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This whimsical recounting of one family’s journey to their new homestead will give readers an appreciation of the hardships faced by all those who...
This whimsical recounting of one family’s journey to their new homestead will give readers an appreciation of the hardships faced by all those who signed up for the great migration. These include hunger, thirst, sickness, hostile American Indians, and even deceit and thievery on the part of fellow travelers. The book also shows the ingenuity, skill, and trickery used to overcome such challenges.
Wittily interweaving the fictional characters’ adventures with historical personages, locales, and events, Tod Olson captures many distinctive facets of the pioneering American spirit. Uniquely, he examines the economic angles of America’s westward expansion, showing the lure of financial opportunities that tempted so many onto the Oregon Trail—and the harsh realities that they discovered along the way. Artwork and archival images create a scrapbook collage effect, making the book a visual feast, and a fascinating snapshot of this period of American history. The rich back matter includes a note from Marc Aronson that specifies what is fact and what is fiction, as well as an extensive "Encyclopedia of the Oregon Trail."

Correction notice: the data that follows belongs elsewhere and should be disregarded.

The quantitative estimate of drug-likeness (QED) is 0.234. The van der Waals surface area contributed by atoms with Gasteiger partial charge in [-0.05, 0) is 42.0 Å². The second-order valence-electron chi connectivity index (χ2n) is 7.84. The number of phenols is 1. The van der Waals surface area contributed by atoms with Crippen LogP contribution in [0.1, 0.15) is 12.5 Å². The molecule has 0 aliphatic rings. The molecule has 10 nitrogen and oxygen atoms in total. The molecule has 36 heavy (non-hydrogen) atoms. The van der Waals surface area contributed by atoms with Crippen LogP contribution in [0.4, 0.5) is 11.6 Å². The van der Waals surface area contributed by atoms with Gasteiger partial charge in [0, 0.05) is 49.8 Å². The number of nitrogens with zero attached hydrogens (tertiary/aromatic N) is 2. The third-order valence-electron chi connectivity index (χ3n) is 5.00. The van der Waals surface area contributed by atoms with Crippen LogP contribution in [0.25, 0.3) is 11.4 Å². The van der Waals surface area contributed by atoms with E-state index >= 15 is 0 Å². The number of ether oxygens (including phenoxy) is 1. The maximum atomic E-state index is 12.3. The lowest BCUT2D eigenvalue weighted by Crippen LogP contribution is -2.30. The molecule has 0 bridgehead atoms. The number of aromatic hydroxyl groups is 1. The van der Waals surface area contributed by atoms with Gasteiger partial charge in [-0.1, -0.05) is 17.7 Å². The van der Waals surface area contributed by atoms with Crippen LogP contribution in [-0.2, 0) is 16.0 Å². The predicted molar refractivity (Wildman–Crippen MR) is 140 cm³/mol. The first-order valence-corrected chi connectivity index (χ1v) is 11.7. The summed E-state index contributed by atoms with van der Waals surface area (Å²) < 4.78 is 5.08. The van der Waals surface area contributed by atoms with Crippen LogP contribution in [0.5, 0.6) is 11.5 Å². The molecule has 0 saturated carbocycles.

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Following in the footsteps of How to Get Rich in the California Gold Rush (National Geographic, 2008), Oregon Trail is the fictionalized account of an overland journey in 1852, recorded by budding writer 15-year-old William Reed, whose well-to-do family "follows the siren call of opportunity" by going west. Both an editor's note at the outset and an afterword stress the fact that there is not a "single scrap" of evidence that Reed or his family ever lived but that much of what he describes in his journal "precisely matches historical records." The entries, which follow the teen from Springfield, IL, to Portland, OR, describe his family tribulations, rampant disease along the trail, perilous river crossings, interactions with Native tribes, and the exploits of a corrupt wagon master. As the title suggests, finances are kept close track of with an antique-looking ledger sheet recording the family's income and expenses on each page as they earn and lose money by restocking lost or used supplies and plying their various trades (father is a doctor and brother Nathan is a blacksmith and entrepreneur). A list of further reading and online resources is accompanied by a two-page "Encyclopedia of the Oregon Trail" that defines terminology used within the text. Richly illustrated with a mix of historically authentic lithographs and "William Reed's" drawings, this book is a colorful and lively introduction to the time period.-Madeline J. Bryant, Los Angeles Public Library